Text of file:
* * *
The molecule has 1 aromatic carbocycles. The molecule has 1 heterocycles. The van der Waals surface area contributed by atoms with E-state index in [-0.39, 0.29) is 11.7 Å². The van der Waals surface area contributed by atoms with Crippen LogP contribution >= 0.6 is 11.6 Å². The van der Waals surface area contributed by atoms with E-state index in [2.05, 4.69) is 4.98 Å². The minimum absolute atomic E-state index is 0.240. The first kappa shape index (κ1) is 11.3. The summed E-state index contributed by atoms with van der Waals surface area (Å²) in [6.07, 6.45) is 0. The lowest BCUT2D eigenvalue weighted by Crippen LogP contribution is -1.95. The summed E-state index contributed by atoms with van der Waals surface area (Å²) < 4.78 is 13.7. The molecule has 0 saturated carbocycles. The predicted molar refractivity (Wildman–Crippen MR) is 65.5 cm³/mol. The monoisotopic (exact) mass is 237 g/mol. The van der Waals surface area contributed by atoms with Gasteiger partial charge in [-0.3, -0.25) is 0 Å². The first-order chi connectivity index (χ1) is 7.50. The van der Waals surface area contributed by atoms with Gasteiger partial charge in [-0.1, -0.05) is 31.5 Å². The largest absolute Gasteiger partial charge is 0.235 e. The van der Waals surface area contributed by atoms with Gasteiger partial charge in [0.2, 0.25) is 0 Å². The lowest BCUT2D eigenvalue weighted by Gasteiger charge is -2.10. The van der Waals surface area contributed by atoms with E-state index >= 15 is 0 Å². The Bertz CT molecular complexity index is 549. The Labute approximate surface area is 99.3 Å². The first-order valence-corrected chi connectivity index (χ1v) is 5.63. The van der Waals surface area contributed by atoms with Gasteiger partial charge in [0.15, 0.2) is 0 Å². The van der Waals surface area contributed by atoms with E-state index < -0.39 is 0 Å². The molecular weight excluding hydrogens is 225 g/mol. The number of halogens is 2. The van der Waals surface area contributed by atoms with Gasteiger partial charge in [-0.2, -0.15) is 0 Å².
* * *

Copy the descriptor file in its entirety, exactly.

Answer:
The molecule has 1 aromatic carbocycles. The molecule has 1 heterocycles. The van der Waals surface area contributed by atoms with E-state index in [-0.39, 0.29) is 11.7 Å². The van der Waals surface area contributed by atoms with Crippen LogP contribution >= 0.6 is 11.6 Å². The van der Waals surface area contributed by atoms with E-state index in [2.05, 4.69) is 4.98 Å². The minimum absolute atomic E-state index is 0.240. The first kappa shape index (κ1) is 11.3. The summed E-state index contributed by atoms with van der Waals surface area (Å²) in [6.07, 6.45) is 0. The lowest BCUT2D eigenvalue weighted by Crippen LogP contribution is -1.95. The summed E-state index contributed by atoms with van der Waals surface area (Å²) < 4.78 is 13.7. The molecule has 0 saturated carbocycles. The predicted molar refractivity (Wildman–Crippen MR) is 65.5 cm³/mol. The monoisotopic (exact) mass is 237 g/mol. The van der Waals surface area contributed by atoms with Gasteiger partial charge in [-0.3, -0.25) is 0 Å². The first-order chi connectivity index (χ1) is 7.50. The van der Waals surface area contributed by atoms with Gasteiger partial charge in [-0.1, -0.05) is 31.5 Å². The largest absolute Gasteiger partial charge is 0.235 e. The van der Waals surface area contributed by atoms with Gasteiger partial charge in [0.2, 0.25) is 0 Å². The lowest BCUT2D eigenvalue weighted by Gasteiger charge is -2.10. The van der Waals surface area contributed by atoms with E-state index >= 15 is 0 Å². The Bertz CT molecular complexity index is 549. The Labute approximate surface area is 99.3 Å². The first-order valence-corrected chi connectivity index (χ1v) is 5.63. The van der Waals surface area contributed by atoms with Gasteiger partial charge in [0.15, 0.2) is 0 Å². The van der Waals surface area contributed by atoms with E-state index < -0.39 is 0 Å². The molecular weight excluding hydrogens is 225 g/mol. The number of halogens is 2. The van der Waals surface area contributed by atoms with Gasteiger partial charge in [-0.2, -0.15) is 0 Å².